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From childhood struggles in Georgia to student leader at Comstock Park

Determined student overcomes family challenges, move to new state and school

To say that Abbie Glass has overcome obstacles and adversity might be a huge understatement.

Mature beyond her years, outgoing, personable, optimistic, friendly: All are used to describe Abbie, a popular student leader and graduating senior from Comstock Park High School. But she didn’t come by those traits easily.

Her story starts in Monroe, Georgia, her birthplace a couple of hours east of Atlanta. By age 10 her parents were incarcerated and she moved in with her grandparents. Her parents divorced while they were in prison.

After the death of her grandfather, the main source of income for the family, the family lost their house. The summer before her freshman year of high school, Abbie’s aunt Jessica Borgeld offered her a way forward. Borgeld and her husband, Jim, live in Comstock Park and welcomed Abbie into their home.

“She invited me to come up and make some money babysitting and meet some family I haven’t met,” Abbie said. She helps take care of the Borgelds’ daughter, Gabriella, 8. To add to Abbie’s challenges, Jessica Borgeld is now deployed overseas in Kuwait and had her deployment extended until August.

“Growing up the way I did, I matured a lot faster than a lot of people I know. I never really had a childhood,” said Abbie, who left a brother and sister behind in Georgia.

A Rocky Start

Abbie Glass (center) with her Michigan family, Jessica and Jim Borgeld and their daughter Gabby

Jessica Borgeld said Abbie was nervous about starting high school and not knowing anyone. Borgeld took her to meet some young adults through a special program before school started.

“I told her to just be herself and everything would fall into place and it has,” Borgeld said.

It wasn’t a smooth start, however. Abbie describes her freshman year as very rocky. She fell in with some classmates who “influenced me to do bad things.” She used to judge people and got involved with a lot of drama, she says. But by sophomore year, she said, she started making some better decisions and new friends.

Junior year was a highlight year: She kept her grade point average above 3.5, worked part-time at Freddy’s Frozen Custard & Steakburgers, and started going to football games and other sporting events.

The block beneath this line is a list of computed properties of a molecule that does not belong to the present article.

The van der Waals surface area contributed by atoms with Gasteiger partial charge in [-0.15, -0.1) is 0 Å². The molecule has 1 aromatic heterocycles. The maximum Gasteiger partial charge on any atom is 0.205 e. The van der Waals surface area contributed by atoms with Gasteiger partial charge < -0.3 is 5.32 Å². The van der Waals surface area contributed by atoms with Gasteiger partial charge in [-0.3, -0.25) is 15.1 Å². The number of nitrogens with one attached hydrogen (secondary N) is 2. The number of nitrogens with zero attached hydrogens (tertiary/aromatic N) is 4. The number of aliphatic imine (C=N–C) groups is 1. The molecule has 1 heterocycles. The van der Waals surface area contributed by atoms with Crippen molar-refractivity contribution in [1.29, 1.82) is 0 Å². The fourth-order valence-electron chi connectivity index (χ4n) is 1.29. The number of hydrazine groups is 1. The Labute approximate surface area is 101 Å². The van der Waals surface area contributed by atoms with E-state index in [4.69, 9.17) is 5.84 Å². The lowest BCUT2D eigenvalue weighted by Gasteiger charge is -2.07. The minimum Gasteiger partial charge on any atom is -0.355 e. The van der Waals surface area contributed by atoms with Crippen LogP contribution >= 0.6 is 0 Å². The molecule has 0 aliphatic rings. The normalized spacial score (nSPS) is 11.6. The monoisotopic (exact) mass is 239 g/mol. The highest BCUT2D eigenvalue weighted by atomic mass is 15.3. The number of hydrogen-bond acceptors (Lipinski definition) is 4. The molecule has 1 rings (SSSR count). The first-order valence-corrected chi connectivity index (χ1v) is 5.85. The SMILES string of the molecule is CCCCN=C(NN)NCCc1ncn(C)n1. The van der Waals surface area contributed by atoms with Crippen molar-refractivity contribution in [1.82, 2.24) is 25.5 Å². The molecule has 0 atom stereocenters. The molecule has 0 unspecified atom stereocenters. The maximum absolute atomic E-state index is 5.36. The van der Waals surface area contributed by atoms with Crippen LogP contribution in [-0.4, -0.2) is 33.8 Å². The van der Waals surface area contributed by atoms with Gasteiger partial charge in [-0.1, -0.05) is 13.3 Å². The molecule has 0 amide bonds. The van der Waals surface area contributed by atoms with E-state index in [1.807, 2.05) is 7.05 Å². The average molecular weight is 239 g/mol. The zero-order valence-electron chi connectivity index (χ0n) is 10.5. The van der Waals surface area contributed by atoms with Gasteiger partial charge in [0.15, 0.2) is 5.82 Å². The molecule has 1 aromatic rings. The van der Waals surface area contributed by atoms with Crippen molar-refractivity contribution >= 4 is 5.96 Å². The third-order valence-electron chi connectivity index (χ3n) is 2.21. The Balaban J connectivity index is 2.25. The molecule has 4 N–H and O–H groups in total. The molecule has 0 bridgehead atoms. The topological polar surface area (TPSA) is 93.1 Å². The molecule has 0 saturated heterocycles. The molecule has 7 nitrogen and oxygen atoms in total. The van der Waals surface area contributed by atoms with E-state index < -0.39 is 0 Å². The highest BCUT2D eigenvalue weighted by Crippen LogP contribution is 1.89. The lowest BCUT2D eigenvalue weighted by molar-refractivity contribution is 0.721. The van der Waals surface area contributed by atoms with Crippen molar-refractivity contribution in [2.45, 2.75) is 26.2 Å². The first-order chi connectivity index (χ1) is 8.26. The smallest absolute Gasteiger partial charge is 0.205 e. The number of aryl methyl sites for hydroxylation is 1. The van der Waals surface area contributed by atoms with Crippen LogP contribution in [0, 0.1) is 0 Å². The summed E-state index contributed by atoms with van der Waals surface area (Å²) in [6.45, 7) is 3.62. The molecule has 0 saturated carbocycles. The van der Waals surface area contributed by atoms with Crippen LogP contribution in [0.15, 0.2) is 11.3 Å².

“I put myself out there. I tried to be there for everyone and be the positivity while everyone had a lot going on,” Abbie said.

She got involved in student leadership, ran for class secretary and won. After her successful year, she decided to run for senior class president and won again. She takes the responsibility seriously, as many look to her to lead. Abbie also tutors students who struggle in Spanish and algebra.

Not one to take it easy her senior year, Abbie is enrolled in three Advanced Placement classes – chemistry, psychology, and language and composition, which she continues to take online. She plans to attend Grand Rapids Community College to become a dental hygienist.

“Abbie is a great leader. She’s always done whatever she could to help with the school,” said Wynter Ward, Abbie’s best friend since her early days in Michigan. “She loves and cares for all of her friends and never leaves anyone out.”

Abbie Glass, left, with her best friend, Wynter Ward

Relationships with Faculty

Abbie has become close with a lot of CPHS teachers and administrators, including Maggie Parrish, who taught Abbie in Psychology 1 and 2, AP Psychology and government. Parrish got emotional and teary eyed when talking about Abbie.

“She’s just fabulous. She is one of the students that will stay with you forever,” Parrish said. “I’m just so unbelievably thankful to play a little bit of a role in her life. Going to high school is kind of nerve-wracking for all students. She switched school systems and switched states and she just ran with it.”

Parrish describes Abbie as dynamic, “with a southern drawl that helps gets some of the kids’ attention, especially when she was new.” She commends Abbie for her resilience and vision despite the ups and downs with her family.

“The other piece is that she genuinely cares. She’ll call kids out when they’re misbehaving,” Parrish said.

Given Abbie’s great talent in working with others, Parrish  hopes she will  use her story and background to assist others even if it’s some sort of mentoring.

Despite that rocky start, Abbie enjoys high school at Comstock Park.

“When I go there it feels like all of us are just a family,” Abbie said, adding that before the school closures, “I looked forward to going to school because of how much it felt like we were united.”

Abbie Glass is president of her senior class
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Karen Gentry
Karen Gentry
Karen Gentry covers Comstock Park. She is from Evansville, Indiana and St. Joseph, Mich. and a graduate of Lake Michigan Catholic High School and Central Michigan University. She moved to the Grand Rapids area in the mid-1980s and has been a resident of Comstock Park since 2002. She understands the complexity, rewards and challenges of the teaching profession as she has five years of experience as a high school teacher at River Valley High School in Three Oaks, Mich. and St. Stephen High School in Saginaw. As a reporter for the Advance Newspapers and Mlive she covered Sparta, Kent City and Northview schools. She is happy to be reunited with some of her journalism colleagues and writing about Comstock Park Public Schools for the School News Network. Read Karen's full bio or email Karen.

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